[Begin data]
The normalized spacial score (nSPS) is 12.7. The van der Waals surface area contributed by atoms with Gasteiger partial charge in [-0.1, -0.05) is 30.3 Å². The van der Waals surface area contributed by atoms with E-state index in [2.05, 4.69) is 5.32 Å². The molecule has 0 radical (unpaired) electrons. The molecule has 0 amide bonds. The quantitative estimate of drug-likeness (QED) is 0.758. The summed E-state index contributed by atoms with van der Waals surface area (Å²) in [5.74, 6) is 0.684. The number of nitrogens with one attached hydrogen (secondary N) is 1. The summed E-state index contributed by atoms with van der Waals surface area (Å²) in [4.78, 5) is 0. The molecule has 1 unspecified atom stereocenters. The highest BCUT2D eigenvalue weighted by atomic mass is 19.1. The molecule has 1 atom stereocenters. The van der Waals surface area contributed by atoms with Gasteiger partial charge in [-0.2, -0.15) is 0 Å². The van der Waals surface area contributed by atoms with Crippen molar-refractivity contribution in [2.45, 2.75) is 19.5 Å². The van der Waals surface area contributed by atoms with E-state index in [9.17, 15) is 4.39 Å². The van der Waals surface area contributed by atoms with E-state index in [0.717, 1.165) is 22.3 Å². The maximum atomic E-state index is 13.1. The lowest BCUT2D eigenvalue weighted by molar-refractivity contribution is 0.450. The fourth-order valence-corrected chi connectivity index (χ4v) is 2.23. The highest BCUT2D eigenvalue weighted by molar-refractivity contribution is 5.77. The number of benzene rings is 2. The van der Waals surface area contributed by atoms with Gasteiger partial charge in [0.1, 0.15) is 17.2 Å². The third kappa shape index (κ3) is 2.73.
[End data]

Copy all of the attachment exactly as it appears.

The normalized spacial score (nSPS) is 12.7. The van der Waals surface area contributed by atoms with Gasteiger partial charge in [-0.1, -0.05) is 30.3 Å². The van der Waals surface area contributed by atoms with E-state index in [2.05, 4.69) is 5.32 Å². The molecule has 0 radical (unpaired) electrons. The molecule has 0 amide bonds. The quantitative estimate of drug-likeness (QED) is 0.758. The summed E-state index contributed by atoms with van der Waals surface area (Å²) in [5.74, 6) is 0.684. The number of nitrogens with one attached hydrogen (secondary N) is 1. The summed E-state index contributed by atoms with van der Waals surface area (Å²) in [4.78, 5) is 0. The molecule has 1 unspecified atom stereocenters. The highest BCUT2D eigenvalue weighted by atomic mass is 19.1. The molecule has 1 atom stereocenters. The van der Waals surface area contributed by atoms with Gasteiger partial charge in [-0.2, -0.15) is 0 Å². The van der Waals surface area contributed by atoms with Crippen molar-refractivity contribution in [2.45, 2.75) is 19.5 Å². The van der Waals surface area contributed by atoms with E-state index in [9.17, 15) is 4.39 Å². The van der Waals surface area contributed by atoms with E-state index in [0.717, 1.165) is 22.3 Å². The maximum atomic E-state index is 13.1. The lowest BCUT2D eigenvalue weighted by molar-refractivity contribution is 0.450. The fourth-order valence-corrected chi connectivity index (χ4v) is 2.23. The highest BCUT2D eigenvalue weighted by molar-refractivity contribution is 5.77. The number of benzene rings is 2. The van der Waals surface area contributed by atoms with Gasteiger partial charge in [0.1, 0.15) is 17.2 Å². The third kappa shape index (κ3) is 2.73.